Keep your eye to the ground and be careful when you’re walking in the Arctic Tundra, because you may find a snowy owl nesting site. Treeless, wide, hilly spaces are where snowy owls prefer to nest and hunt. These owls mainly eat small mammals, but their diet can range from rodents and rabbits to ducks and geese.
North of the Arctic Circle is home for snowy owls during most of the year. During a typical winter, small groups of owls migrate into southern Canada and northern Wisconsin. Every handful of years, however, an “interruption” occurs. During those years, large numbers of snowy owls move south as far as the southern United States. Reasons for this odd behavior are unknown.
Wisconsin is seeing its first interruption year since 2018 right now. More than 150 snowy owls have been spotted with reports coming from counties all around the state.
In the bigger picture, the future of Planet Earth’s snowy owls is uncertain. Overall populations of this unique and mysterious bird are declining. Environmental issues like rising temperatures and ecological imbalances are contributing to the decline.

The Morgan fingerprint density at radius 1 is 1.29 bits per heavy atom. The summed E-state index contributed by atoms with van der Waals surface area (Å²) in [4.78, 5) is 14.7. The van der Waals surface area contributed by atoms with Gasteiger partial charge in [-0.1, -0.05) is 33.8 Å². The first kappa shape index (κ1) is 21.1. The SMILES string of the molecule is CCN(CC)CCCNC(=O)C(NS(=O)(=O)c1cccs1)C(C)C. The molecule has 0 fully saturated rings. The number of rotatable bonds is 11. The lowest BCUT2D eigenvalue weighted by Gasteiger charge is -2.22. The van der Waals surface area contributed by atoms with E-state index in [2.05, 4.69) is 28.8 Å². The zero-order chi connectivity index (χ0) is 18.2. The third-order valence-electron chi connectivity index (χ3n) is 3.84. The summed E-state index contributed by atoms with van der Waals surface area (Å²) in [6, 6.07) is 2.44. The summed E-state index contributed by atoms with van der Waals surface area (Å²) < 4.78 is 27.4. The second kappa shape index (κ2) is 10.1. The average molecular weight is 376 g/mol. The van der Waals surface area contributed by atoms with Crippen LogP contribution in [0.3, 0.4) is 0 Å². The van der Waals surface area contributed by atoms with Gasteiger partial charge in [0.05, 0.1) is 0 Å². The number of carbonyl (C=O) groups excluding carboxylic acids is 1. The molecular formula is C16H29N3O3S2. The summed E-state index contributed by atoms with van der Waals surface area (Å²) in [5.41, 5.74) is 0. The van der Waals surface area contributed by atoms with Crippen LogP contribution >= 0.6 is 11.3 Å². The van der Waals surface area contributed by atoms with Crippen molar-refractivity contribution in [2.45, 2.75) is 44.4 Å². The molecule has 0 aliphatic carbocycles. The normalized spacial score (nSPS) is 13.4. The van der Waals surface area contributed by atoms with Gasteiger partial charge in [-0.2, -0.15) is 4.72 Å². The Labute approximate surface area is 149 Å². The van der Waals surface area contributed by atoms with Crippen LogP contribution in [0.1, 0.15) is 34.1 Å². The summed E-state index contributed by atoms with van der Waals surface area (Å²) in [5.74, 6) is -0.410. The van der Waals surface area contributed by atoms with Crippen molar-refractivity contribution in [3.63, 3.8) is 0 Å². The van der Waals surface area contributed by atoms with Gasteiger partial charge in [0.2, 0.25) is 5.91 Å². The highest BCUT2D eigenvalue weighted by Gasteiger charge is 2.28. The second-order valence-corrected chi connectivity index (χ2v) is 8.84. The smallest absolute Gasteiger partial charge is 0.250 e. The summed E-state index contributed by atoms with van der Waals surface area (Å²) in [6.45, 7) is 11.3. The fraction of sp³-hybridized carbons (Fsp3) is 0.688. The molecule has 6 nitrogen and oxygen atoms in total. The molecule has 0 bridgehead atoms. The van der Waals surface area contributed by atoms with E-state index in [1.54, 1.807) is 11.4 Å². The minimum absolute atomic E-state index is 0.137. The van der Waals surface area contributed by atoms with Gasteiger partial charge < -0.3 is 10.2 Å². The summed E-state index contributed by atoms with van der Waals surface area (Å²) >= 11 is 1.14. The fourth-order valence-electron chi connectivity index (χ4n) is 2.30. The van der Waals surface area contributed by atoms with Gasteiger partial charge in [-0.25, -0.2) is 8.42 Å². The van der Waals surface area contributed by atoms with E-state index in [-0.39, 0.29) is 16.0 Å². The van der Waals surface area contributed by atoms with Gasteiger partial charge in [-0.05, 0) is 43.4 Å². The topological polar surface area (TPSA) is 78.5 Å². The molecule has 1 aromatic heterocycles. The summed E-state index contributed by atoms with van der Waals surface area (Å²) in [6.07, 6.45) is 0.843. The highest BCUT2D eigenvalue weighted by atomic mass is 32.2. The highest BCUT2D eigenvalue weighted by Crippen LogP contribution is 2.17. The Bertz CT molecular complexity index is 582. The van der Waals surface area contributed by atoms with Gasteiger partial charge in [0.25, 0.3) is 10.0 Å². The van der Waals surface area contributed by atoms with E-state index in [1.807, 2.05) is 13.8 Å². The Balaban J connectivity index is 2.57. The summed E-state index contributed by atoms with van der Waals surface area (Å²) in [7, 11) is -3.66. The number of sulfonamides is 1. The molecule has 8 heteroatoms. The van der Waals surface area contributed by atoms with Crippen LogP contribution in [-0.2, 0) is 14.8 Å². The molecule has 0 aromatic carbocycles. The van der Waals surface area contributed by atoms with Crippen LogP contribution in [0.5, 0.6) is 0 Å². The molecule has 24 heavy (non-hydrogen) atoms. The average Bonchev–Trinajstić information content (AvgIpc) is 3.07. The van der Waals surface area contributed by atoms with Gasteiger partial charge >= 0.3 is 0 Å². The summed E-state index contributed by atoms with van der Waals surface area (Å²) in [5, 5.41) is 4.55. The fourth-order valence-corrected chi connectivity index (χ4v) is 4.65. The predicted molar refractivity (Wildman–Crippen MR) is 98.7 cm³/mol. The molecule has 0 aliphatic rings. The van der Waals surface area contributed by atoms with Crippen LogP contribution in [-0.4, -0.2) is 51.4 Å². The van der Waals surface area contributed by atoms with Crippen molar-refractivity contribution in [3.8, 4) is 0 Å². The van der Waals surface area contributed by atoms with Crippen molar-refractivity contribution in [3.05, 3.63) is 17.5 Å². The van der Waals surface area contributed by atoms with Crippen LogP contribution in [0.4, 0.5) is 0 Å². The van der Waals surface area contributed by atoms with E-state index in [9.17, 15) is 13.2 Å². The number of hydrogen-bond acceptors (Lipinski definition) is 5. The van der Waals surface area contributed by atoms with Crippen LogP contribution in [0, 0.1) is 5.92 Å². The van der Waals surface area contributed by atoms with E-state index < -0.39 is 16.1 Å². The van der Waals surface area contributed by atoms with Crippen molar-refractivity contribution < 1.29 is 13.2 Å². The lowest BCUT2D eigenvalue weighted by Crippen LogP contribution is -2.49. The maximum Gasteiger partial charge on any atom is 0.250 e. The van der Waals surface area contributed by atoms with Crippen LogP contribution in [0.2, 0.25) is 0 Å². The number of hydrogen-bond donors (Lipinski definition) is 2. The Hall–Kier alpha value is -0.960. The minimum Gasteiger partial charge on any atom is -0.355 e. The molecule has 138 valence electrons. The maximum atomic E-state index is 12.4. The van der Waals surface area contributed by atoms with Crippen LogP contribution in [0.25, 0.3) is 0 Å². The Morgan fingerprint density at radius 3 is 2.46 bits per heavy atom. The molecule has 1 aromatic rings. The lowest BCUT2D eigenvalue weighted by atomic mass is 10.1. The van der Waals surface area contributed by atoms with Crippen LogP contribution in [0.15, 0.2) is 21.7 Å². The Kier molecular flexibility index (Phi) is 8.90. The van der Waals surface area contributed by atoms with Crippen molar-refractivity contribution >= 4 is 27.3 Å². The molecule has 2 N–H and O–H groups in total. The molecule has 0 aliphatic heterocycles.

Researchers from the Owl Research Institute say that lemmings are directly related to the snowy owl population. The two species have a classic predator-prey relationship. Lemmings depend on arctic grasses for reproduction and nesting, so any changes to the grasses will directly affect them. When lemming populations are low, so too are snowy owl populations.
If you live in Wisconsin, keep your eyes open from now until mid-March. If you do spot a snowy owl during the months they are here, do not approach the owl too quickly or too closely. Any human disturbance can cause harm to the owl.
[Sources: Wisconsin DNR; madisonaudubon.org; Wisconsin State Journal]